Remote working ups productivity, but impacts culture
Remote working during COVID-19 appears not to have impacted output, with 55% of startups saying they had worked more than normal, 30% the same hours, and 13% fewer hours.

In answer to the question: “Are you going to permanently change how and where your team works together?”: 48% said they would adopt a more flexible working arrangement (e.g. remote work days); 33% will adopt a remote-first setup (e.g. rented space for key meetings/workshops); 13% plan a normal return to work; and just 4% will adopt a fully remote configuration.

In terms of plans to re-open offices, 36% planned to re-open in 1-3 months “as soon as government advises that it is safe to do so”; 27% in 3-6 months “even if the government advises that it is safe to do so before then”; 16% answered “It’s already open – employees have been visiting if they feel comfortable”; 10% said “We have closed the office permanently”; and 9% said they planned to re-open in 6-12 months “even if the government advises that it is safe to do so before then.”

Given a full choice in the matter, 81% of those surveyed said they would prefer a hybrid of office and remote work, with only 11% wanting to go remote full time and 8% returning to an office full time. And 83% wanted to have set days when the whole team is in the office together.

Commenting on why they thought re-opening an office — in some form — was business-critical, comments from respondents included:

• “My employees are looking to return to work given wanting space from home confinement”

• “Need for top management sessions where in-person is much more productive than remote video calls”

• “Missing the power of face to face problem solving and building teams”

• “Ability to support early-career employees and bring on new ones”

• “I believe either fully remote or fully in-person setups are effective. A halfway house is ineffective.”

• “Too difficult to achieve the cross-pollination and high-velocity communication needed at our early stage.”

• “Culture. Younger team members can’t work from home all the time (shared accommodation). Some parents need the office to focus.”

• “We’re a biotech company and need to work from our labs”

• “We do order fulfillment from our warehouse.”

• “Team members ask for it as they cannot stand anymore working alone in their apartment”

Most startups are offering remote work options either to “some” employees (52%) or to all employees (31%). Some 16% offered no remote working at all, especially in areas like biotech where remote working from a lab is not possible.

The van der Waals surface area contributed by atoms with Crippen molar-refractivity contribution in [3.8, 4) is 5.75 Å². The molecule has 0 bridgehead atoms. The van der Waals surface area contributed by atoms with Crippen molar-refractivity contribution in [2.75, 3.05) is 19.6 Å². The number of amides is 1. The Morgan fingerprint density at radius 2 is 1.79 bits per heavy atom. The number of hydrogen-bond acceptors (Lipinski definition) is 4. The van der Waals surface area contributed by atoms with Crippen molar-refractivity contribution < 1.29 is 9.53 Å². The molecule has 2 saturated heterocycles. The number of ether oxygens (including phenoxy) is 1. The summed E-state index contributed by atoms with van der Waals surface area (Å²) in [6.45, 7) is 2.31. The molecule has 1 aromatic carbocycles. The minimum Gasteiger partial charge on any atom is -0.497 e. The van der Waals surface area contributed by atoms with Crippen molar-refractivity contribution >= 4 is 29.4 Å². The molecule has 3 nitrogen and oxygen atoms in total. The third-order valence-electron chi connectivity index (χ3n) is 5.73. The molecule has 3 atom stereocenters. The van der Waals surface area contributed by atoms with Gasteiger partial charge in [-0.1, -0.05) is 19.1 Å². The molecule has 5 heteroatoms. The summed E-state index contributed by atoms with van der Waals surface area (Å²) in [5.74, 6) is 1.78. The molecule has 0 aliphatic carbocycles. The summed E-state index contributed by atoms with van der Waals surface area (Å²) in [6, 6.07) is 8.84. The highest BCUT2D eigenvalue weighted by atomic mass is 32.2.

Office spaces still adapting
There were mixed results when startups were asked if they had renegotiated their lease as a result of COVID-19, with 16% of those on a short lease saying they had and were successful, but 16% saying they had, but had not been able to renegotiate. Some 14% on a long lease were successful in the renegotiation, 14% said they were still in negotiation and 11% had canceled the membership of their co-working space.

Some 41% of startups or their landlords had not performed a workplace risk assessment, 25% had, while 33% still planned to.

Offices appear to be responding well, with either 40% having already introduced measures to improve the safety of workplaces or 34% planning to, while 25% had not, probably because they do not have an office or use co-working spaces.

Most people (58%) said they felt the work they perform remotely is “trusted and respected equally to the work I perform in the workplace.” Most (50%) said their home setup was “OK, but not ideal.”

WFH impacts working practices
When asked “What remote productivity tools or processes have become your secret weapon during COVID-19?” notable answers included:

• Miro, trello, zoom, Asana, Airtable, Slack, Microsoft Teams (among many others).

• “Two screens.”

• “Dedicated office space at home”

• “Routine. Shutting off at 5.30pm and going for a run/walk”

• “Saying hello and prioritizing chit chat on video calls every time, even though we all have work to do, observing social graciousness remotely is even more important. “

• “Company instituted ‘Summer Fridays’ urging to not work after 1pm on Fridays – less pressure to be ‘always-on’ ”

• “Being able to step away and recharge through engaging with the family when needed during the day.”

• “Old school phone calls”

Mental health impact 
Almost 80% said there had been no significant change to their mental health as a result of working remotely during COVID-19, with a slim number experiencing either a negative impact or positive.

 

 

 

 

 

Startups – TechCrunch

How do you get your startup article/blog post published on Forbes, Bloomberg etc?

Hey awesome people.

I came across a few SaaS startups, and on the landing page, they mention getting featured on Forbes, The Tech Journal, Bloomberg, etc.

Do these publications charge? or do we have to contact the author?

As these were kind of promotional articles totally focusing on the product and its features.

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Startups – Rapid Growth and Innovation is in Our Very Nature!

[OurCrowd in Jerusalem Post] Dave Carroll debuted his coronavirus-reflective song

Canadian singer-songwriter Dave Carroll debuted his coronavirus-reflective song‘When the World Stops Ending’ at this week’s OurCrowd online innovation conference

Read more here.